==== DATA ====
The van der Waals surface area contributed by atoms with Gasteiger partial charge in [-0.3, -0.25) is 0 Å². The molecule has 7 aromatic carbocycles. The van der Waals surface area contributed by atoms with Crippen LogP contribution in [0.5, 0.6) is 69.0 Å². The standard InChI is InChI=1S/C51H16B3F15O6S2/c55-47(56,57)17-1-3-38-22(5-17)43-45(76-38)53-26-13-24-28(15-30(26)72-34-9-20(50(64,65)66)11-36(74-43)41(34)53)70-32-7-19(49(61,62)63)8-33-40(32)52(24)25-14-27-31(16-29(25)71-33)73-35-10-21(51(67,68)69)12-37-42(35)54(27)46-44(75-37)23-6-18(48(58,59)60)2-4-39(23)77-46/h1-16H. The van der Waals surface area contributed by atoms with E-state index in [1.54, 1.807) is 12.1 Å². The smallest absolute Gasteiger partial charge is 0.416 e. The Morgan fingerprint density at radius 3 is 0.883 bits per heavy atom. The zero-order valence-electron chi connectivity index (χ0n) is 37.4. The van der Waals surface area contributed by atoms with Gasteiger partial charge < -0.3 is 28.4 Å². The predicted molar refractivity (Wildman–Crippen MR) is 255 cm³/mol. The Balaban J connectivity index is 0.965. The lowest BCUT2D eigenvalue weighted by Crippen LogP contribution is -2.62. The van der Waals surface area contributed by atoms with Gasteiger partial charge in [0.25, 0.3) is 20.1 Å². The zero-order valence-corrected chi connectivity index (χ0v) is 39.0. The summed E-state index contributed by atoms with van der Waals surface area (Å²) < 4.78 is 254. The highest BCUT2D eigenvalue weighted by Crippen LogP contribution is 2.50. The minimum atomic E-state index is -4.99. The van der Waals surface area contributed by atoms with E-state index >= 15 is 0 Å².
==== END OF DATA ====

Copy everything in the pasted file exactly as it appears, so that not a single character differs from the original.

The van der Waals surface area contributed by atoms with Gasteiger partial charge in [-0.3, -0.25) is 0 Å². The molecule has 7 aromatic carbocycles. The van der Waals surface area contributed by atoms with Crippen LogP contribution in [0.5, 0.6) is 69.0 Å². The standard InChI is InChI=1S/C51H16B3F15O6S2/c55-47(56,57)17-1-3-38-22(5-17)43-45(76-38)53-26-13-24-28(15-30(26)72-34-9-20(50(64,65)66)11-36(74-43)41(34)53)70-32-7-19(49(61,62)63)8-33-40(32)52(24)25-14-27-31(16-29(25)71-33)73-35-10-21(51(67,68)69)12-37-42(35)54(27)46-44(75-37)23-6-18(48(58,59)60)2-4-39(23)77-46/h1-16H. The van der Waals surface area contributed by atoms with E-state index in [1.54, 1.807) is 12.1 Å². The smallest absolute Gasteiger partial charge is 0.416 e. The Morgan fingerprint density at radius 3 is 0.883 bits per heavy atom. The zero-order valence-electron chi connectivity index (χ0n) is 37.4. The van der Waals surface area contributed by atoms with Gasteiger partial charge < -0.3 is 28.4 Å². The predicted molar refractivity (Wildman–Crippen MR) is 255 cm³/mol. The Balaban J connectivity index is 0.965. The lowest BCUT2D eigenvalue weighted by Crippen LogP contribution is -2.62. The van der Waals surface area contributed by atoms with Gasteiger partial charge in [0.25, 0.3) is 20.1 Å². The zero-order valence-corrected chi connectivity index (χ0v) is 39.0. The summed E-state index contributed by atoms with van der Waals surface area (Å²) < 4.78 is 254. The highest BCUT2D eigenvalue weighted by Crippen LogP contribution is 2.50. The minimum atomic E-state index is -4.99. The van der Waals surface area contributed by atoms with E-state index >= 15 is 0 Å².